Fearful Victims Testify about UN Corruption
The investigation was opened following earlier allegations that the workers of the UN refugee agency UNHCR demanded bribes for food, medicine and other needs of the refugees in the Nakivale settlement in southwest Uganda.
Some of the refugees also claimed that the UNCHR’s staff asked them for up to US$5,000 to resettle their families to Europe.
Refugees told reporters they did not report the corruption to the UN, as they have been dependant on the UNHCR and have been afraid of possibly being persecuted for their testimonies.
Some UNHCR staff members reportedly also admitted the wrongdoings among its members in the refugee camp, and claimed that the UN have not been doing much to act against it.
A UNHCR spokesperson denied the allegations of wrongdoing at the time the stories were published, but its staff have now been interviewing the witnesses at the Nakivale refugee settlement and elsewhere.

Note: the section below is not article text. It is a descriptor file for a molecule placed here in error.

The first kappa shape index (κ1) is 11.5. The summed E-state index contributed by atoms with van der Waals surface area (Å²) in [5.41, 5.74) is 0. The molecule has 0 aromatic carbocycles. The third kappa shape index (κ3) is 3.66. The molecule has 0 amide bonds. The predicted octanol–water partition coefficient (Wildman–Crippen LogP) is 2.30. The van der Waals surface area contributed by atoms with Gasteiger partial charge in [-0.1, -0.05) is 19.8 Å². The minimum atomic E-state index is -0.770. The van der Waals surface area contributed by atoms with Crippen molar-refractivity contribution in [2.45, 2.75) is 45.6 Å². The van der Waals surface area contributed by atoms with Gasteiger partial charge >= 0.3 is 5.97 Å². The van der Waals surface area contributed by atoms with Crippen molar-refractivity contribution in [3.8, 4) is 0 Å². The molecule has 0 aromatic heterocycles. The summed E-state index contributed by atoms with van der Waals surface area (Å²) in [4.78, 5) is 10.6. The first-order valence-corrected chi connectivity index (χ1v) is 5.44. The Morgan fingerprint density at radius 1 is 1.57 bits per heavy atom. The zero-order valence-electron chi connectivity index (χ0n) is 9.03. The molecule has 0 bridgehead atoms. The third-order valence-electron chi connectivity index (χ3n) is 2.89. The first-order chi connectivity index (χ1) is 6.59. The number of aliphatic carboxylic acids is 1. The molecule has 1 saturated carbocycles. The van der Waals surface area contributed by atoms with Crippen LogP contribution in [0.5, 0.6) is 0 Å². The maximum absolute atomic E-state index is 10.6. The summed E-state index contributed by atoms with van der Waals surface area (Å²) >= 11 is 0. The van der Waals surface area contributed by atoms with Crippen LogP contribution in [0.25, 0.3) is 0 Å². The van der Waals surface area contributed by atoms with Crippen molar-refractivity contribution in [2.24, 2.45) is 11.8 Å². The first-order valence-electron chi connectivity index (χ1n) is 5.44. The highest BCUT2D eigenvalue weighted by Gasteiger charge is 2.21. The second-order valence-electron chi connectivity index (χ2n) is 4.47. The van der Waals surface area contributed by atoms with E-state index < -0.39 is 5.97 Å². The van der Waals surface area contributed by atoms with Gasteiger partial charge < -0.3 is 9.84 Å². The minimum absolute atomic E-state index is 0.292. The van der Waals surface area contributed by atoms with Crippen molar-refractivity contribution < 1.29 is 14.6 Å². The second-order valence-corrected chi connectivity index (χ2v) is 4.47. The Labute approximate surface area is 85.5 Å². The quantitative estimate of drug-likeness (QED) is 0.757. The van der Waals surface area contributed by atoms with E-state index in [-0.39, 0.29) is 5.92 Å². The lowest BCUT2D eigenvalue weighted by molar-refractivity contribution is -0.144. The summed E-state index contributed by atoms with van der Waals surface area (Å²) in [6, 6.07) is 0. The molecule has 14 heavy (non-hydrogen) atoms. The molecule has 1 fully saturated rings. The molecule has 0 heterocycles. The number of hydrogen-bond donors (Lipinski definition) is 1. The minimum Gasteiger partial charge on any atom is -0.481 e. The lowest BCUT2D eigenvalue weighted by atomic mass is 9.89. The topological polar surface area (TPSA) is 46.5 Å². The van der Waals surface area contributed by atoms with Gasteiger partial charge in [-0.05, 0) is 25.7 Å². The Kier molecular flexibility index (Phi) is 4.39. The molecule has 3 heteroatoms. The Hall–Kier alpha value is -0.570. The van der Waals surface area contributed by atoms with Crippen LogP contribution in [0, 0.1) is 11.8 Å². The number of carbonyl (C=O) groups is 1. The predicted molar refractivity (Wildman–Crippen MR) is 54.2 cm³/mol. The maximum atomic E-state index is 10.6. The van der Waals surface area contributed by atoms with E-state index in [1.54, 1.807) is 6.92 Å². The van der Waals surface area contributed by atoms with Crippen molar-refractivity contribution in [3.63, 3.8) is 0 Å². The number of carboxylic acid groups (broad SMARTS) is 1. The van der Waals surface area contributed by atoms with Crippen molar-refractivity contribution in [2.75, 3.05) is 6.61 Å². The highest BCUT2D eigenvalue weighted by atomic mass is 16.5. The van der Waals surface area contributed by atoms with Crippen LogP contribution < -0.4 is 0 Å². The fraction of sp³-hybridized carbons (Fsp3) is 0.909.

According to NBC news, the UNHCR’s Inspector General’s Office reopened the corruption investigation in October, but considered this act a matter of policy rather than judgment, saying that an earlier investigation, some seven months ago, had deemed similar allegations to be “unsubstantiated.”
Twenty-five witnesses have been interviewed by the UN representatives. Some of them claimed they were intimidated while giving their testimony.
“It was like an intimidation, not an investigation,” one of the refugees told NBC news.
He added that they don’t know if there is anyone to actually protect them.
Nine refugees confirmed they have faced persecution after the interviews and were told not to speak to media again. Some of them were reportedly threatened that their refugee status will be cancelled or they will be deported, 100 reporters news organization reported.
The UNHCR claims, however, it has done a lot to protect refugees and that it remains committed to investigating any possible wrongdoing.